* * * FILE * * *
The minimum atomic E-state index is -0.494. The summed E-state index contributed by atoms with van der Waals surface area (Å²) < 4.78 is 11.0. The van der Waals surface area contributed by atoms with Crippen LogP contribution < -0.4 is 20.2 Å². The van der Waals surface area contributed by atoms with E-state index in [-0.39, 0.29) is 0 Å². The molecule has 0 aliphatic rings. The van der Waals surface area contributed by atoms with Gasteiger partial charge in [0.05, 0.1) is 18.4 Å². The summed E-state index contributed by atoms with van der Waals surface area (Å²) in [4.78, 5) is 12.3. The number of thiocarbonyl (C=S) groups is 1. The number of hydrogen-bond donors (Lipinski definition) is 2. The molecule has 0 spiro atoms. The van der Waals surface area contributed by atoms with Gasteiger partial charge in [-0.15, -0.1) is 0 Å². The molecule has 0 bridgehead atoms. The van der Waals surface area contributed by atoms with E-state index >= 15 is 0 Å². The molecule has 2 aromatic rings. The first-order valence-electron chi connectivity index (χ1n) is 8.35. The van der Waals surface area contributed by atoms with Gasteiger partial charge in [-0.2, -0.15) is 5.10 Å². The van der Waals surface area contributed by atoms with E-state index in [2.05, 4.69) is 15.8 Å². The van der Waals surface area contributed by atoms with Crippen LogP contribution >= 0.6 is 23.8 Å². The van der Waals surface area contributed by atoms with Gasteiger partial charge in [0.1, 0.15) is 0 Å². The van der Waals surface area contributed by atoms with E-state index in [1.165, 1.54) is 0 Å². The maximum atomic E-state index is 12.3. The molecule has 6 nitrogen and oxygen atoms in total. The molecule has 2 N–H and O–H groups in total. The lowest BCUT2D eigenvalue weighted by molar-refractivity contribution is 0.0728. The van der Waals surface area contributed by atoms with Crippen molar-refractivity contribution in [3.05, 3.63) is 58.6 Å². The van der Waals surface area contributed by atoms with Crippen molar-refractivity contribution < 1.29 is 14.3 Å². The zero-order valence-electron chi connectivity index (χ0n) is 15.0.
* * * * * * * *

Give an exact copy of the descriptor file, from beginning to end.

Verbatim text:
The minimum atomic E-state index is -0.494. The summed E-state index contributed by atoms with van der Waals surface area (Å²) < 4.78 is 11.0. The van der Waals surface area contributed by atoms with Crippen LogP contribution < -0.4 is 20.2 Å². The van der Waals surface area contributed by atoms with E-state index in [-0.39, 0.29) is 0 Å². The molecule has 0 aliphatic rings. The van der Waals surface area contributed by atoms with Gasteiger partial charge in [0.05, 0.1) is 18.4 Å². The summed E-state index contributed by atoms with van der Waals surface area (Å²) in [4.78, 5) is 12.3. The number of thiocarbonyl (C=S) groups is 1. The number of hydrogen-bond donors (Lipinski definition) is 2. The molecule has 0 spiro atoms. The van der Waals surface area contributed by atoms with Gasteiger partial charge in [-0.15, -0.1) is 0 Å². The molecule has 0 bridgehead atoms. The van der Waals surface area contributed by atoms with E-state index >= 15 is 0 Å². The molecule has 2 aromatic rings. The first-order valence-electron chi connectivity index (χ1n) is 8.35. The van der Waals surface area contributed by atoms with Gasteiger partial charge in [-0.2, -0.15) is 5.10 Å². The van der Waals surface area contributed by atoms with E-state index in [2.05, 4.69) is 15.8 Å². The van der Waals surface area contributed by atoms with Crippen LogP contribution >= 0.6 is 23.8 Å². The van der Waals surface area contributed by atoms with Gasteiger partial charge in [0.1, 0.15) is 0 Å². The van der Waals surface area contributed by atoms with E-state index in [1.165, 1.54) is 0 Å². The maximum atomic E-state index is 12.3. The molecule has 6 nitrogen and oxygen atoms in total. The molecule has 2 N–H and O–H groups in total. The lowest BCUT2D eigenvalue weighted by molar-refractivity contribution is 0.0728. The van der Waals surface area contributed by atoms with Crippen molar-refractivity contribution in [3.05, 3.63) is 58.6 Å². The van der Waals surface area contributed by atoms with Crippen molar-refractivity contribution < 1.29 is 14.3 Å². The zero-order valence-electron chi connectivity index (χ0n) is 15.0.